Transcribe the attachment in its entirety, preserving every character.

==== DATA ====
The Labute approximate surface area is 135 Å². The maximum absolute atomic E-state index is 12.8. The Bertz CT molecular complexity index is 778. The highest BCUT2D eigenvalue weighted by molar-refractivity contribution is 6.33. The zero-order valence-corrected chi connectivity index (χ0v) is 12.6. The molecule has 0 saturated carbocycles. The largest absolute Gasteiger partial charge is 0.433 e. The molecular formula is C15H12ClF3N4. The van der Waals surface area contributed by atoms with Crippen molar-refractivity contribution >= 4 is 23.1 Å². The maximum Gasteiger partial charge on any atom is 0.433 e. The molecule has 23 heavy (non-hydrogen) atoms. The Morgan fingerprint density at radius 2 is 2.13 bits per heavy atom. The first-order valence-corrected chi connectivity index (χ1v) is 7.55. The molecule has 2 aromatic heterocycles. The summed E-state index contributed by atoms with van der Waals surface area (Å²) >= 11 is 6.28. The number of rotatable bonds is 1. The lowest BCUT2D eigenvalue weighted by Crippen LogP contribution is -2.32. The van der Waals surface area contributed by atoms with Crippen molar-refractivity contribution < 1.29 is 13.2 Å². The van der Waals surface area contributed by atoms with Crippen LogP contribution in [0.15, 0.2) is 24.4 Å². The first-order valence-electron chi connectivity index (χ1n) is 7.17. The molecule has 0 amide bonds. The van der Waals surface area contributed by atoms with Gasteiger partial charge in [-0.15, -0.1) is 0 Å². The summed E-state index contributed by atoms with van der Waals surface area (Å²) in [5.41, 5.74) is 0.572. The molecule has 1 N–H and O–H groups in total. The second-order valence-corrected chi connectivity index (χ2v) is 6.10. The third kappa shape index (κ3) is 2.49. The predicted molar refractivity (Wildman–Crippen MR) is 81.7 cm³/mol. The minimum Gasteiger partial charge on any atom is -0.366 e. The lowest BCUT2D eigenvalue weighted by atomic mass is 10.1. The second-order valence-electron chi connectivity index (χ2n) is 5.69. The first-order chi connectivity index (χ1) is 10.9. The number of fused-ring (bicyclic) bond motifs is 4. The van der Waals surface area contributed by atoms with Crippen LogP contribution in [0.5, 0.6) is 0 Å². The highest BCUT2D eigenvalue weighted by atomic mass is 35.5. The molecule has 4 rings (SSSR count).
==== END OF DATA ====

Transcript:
The Labute approximate surface area is 135 Å². The maximum absolute atomic E-state index is 12.8. The Bertz CT molecular complexity index is 778. The highest BCUT2D eigenvalue weighted by molar-refractivity contribution is 6.33. The zero-order valence-corrected chi connectivity index (χ0v) is 12.6. The molecule has 0 saturated carbocycles. The largest absolute Gasteiger partial charge is 0.433 e. The molecular formula is C15H12ClF3N4. The van der Waals surface area contributed by atoms with Crippen molar-refractivity contribution >= 4 is 23.1 Å². The maximum Gasteiger partial charge on any atom is 0.433 e. The molecule has 23 heavy (non-hydrogen) atoms. The Morgan fingerprint density at radius 2 is 2.13 bits per heavy atom. The first-order valence-corrected chi connectivity index (χ1v) is 7.55. The molecule has 2 aromatic heterocycles. The summed E-state index contributed by atoms with van der Waals surface area (Å²) >= 11 is 6.28. The number of rotatable bonds is 1. The lowest BCUT2D eigenvalue weighted by Crippen LogP contribution is -2.32. The van der Waals surface area contributed by atoms with Crippen molar-refractivity contribution < 1.29 is 13.2 Å². The van der Waals surface area contributed by atoms with Crippen LogP contribution in [0.15, 0.2) is 24.4 Å². The first-order valence-electron chi connectivity index (χ1n) is 7.17. The molecule has 0 amide bonds. The van der Waals surface area contributed by atoms with Gasteiger partial charge in [-0.15, -0.1) is 0 Å². The summed E-state index contributed by atoms with van der Waals surface area (Å²) in [5.41, 5.74) is 0.572. The molecule has 1 N–H and O–H groups in total. The second-order valence-corrected chi connectivity index (χ2v) is 6.10. The third kappa shape index (κ3) is 2.49. The predicted molar refractivity (Wildman–Crippen MR) is 81.7 cm³/mol. The minimum Gasteiger partial charge on any atom is -0.366 e. The lowest BCUT2D eigenvalue weighted by atomic mass is 10.1. The second-order valence-electron chi connectivity index (χ2n) is 5.69. The first-order chi connectivity index (χ1) is 10.9. The number of fused-ring (bicyclic) bond motifs is 4. The van der Waals surface area contributed by atoms with Crippen LogP contribution in [0.5, 0.6) is 0 Å². The highest BCUT2D eigenvalue weighted by atomic mass is 35.5. The molecule has 4 rings (SSSR count).